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Home > Blog > Eighth Circuit Holds ERISA Does Not Preempt North Dakota Laws Regulating Pharmacy Benefits Managers

Eighth Circuit Holds ERISA Does Not Preempt North Dakota Laws Regulating Pharmacy Benefits Managers

Pharm. Care Mgmt. Ass’n v. Wehbi, No. 18-2926, __F.4th__, 2021 WL 5355916 (8th Cir. Nov. 17, 2021) (Before Smith, Chief Judge, Gruender and Benton, Circuit Judges).

On remand from the Supreme Court in light of its decision in Rutledge v. Pharmaceutical Care Management Association, 592 U.S. ––––, 141 S. Ct. 474, 208 L.Ed.2d 327 (2020), the Eighth Circuit reconsidered whether North Dakota Century Code sections 19-02.1-16.1 and -16.2—laws that regulate pharmacy benefits managers (“PBMs”), entities that manage prescription-drug benefits on behalf of health-insurance plans—are preempted by ERISA and Medicare Part D.

First, the court determined that the challenged provisions do not escape preemption on the basis that they regulate PBMs rather than plans because PBMs manage benefits on behalf of plans such that regulation of PBMs function as regulation of an ERISA plan itself. The court also determined that there is no presumption against preemption on the basis that ERISA and Medicare Part D contain express preemption provisions; the court instead focuses on the plain wording of the clause.

On the issue of ERISA preemption, the court explained that ERISA preempts a state law that relates to an ERISA plan if it has a connection with or reference to an ERISA plan. A state law has an impermissible connection with ERISA plans if it (1) governs a central matter of plan administration; (2) interferes with nationally uniform plan administration; or if (3) the effects of the law force an ERISA plan to adopt a certain scheme of substantive coverage or effectively restrict its choice of insurers.

The court held that none of the challenged provisions meets the connection-with standard for ERISA preemption. Certain provisions of the North Dakota law merely authorize pharmacies to do certain things that involve noncentral matters of plan administration with de minimus economic effects that impact the uniformity of plan administration across states. For example, pharmacies can disclose certain information to the plan sponsor, provide relevant information to a patient, mail or deliver drugs to a patient as an ancillary service, and charge a shipping and handling fee. These provisions do not require the payment of specific benefits. Other provisions of the law which “limit the accreditation requirements that a PBM may impose on pharmacies as a condition for participation in its network” also constitute a noncentral matter of plan administration. While this may cause some disuniformity in plan administration because PBMs must maintain different accreditation requirements in different states, the law does not require payment of specific benefits or bind plan administrators to specific rules for determining beneficiary status. Further, the law’s requirement that PBMs disclose basic information to pharmacies and plan sponsors upon request is a modest disclosure requirement that does not impact the uniformity of plan administration across states. PBMs are not required to report to North Dakota the kind of information that ERISA requires plans to report to the Secretary of Labor. Lastly, the law’s prohibition against PBMs having an ownership interest in a patient assistance program and a mail order specialty pharmacy, unless the PBM agrees to not participate in a transaction that benefits the PBM instead of another person owed a fiduciary duty, may cause a drug to be unavailable to ERISA plans’ North Dakota beneficiaries but the impact of the law on the benefit structure is attributable to the independent actions of PBMs, not to the law itself. In sum, the court found that the North Dakota law does not have an impermissible connection with ERISA plans.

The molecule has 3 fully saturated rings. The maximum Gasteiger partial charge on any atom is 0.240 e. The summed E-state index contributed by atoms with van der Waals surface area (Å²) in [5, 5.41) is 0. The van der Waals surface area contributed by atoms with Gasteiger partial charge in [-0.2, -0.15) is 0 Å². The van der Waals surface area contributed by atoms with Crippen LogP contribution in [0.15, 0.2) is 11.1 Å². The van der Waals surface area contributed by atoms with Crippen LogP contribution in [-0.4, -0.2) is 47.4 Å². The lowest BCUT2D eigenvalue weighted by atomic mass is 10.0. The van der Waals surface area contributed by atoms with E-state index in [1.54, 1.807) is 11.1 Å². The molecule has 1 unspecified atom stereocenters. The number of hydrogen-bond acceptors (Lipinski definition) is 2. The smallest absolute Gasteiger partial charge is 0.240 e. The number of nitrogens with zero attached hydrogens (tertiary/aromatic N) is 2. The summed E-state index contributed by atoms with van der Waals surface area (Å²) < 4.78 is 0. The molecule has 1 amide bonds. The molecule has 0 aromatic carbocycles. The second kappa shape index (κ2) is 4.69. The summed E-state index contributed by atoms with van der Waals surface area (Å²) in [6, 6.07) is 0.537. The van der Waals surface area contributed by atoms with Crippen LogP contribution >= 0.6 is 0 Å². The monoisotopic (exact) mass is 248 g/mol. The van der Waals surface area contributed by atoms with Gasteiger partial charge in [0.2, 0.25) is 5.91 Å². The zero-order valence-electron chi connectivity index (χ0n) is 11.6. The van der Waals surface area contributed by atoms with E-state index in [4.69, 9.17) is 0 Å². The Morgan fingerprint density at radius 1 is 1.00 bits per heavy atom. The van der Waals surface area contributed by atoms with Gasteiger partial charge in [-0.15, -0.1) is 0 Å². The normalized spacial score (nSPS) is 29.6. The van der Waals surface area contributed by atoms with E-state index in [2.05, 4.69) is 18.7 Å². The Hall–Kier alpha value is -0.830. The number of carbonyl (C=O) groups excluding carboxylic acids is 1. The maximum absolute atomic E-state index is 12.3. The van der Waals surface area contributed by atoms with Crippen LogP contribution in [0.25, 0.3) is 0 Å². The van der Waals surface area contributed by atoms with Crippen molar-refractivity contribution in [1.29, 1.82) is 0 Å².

The court next considered whether the law has an impermissible “reference to” ERISA plans by acting immediately and exclusively upon ERISA plans or that ERISA plans are essential to the law’s operation. The court found that the “challenged provisions apply to PBMs not only insofar as they administer ERISA plans but also insofar as they administer non-ERISA plans.” As such, they do not act exclusively upon ERISA plans and ERISA plans are not essential to their operation. The court concluded that the district court properly rejected Plaintiff PCMA’s claims of ERISA preemption. The court did find several of the law’s provisions to be preempted by Medicare Part D.

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